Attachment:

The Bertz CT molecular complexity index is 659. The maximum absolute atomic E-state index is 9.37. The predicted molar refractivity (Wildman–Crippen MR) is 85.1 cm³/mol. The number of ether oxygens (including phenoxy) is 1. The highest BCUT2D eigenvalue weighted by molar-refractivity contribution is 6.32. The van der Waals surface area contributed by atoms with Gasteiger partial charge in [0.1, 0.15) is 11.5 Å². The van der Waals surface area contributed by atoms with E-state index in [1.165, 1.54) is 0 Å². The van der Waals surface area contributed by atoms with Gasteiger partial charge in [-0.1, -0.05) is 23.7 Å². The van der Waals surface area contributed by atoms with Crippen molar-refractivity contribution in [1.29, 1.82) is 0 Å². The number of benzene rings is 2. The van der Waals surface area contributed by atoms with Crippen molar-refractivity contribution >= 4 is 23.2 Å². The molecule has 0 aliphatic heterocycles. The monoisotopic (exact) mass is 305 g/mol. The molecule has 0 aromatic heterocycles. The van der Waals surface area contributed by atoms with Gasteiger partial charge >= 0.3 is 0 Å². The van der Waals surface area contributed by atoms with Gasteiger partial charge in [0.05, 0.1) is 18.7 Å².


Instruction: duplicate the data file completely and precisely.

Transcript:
The Bertz CT molecular complexity index is 659. The maximum absolute atomic E-state index is 9.37. The predicted molar refractivity (Wildman–Crippen MR) is 85.1 cm³/mol. The number of ether oxygens (including phenoxy) is 1. The highest BCUT2D eigenvalue weighted by molar-refractivity contribution is 6.32. The van der Waals surface area contributed by atoms with Gasteiger partial charge in [0.1, 0.15) is 11.5 Å². The van der Waals surface area contributed by atoms with E-state index in [1.165, 1.54) is 0 Å². The van der Waals surface area contributed by atoms with Gasteiger partial charge in [-0.1, -0.05) is 23.7 Å². The van der Waals surface area contributed by atoms with Crippen molar-refractivity contribution in [1.29, 1.82) is 0 Å². The number of benzene rings is 2. The van der Waals surface area contributed by atoms with Crippen molar-refractivity contribution >= 4 is 23.2 Å². The molecule has 0 aliphatic heterocycles. The monoisotopic (exact) mass is 305 g/mol. The molecule has 0 aromatic heterocycles. The van der Waals surface area contributed by atoms with Gasteiger partial charge >= 0.3 is 0 Å². The van der Waals surface area contributed by atoms with Gasteiger partial charge in [0.05, 0.1) is 18.7 Å².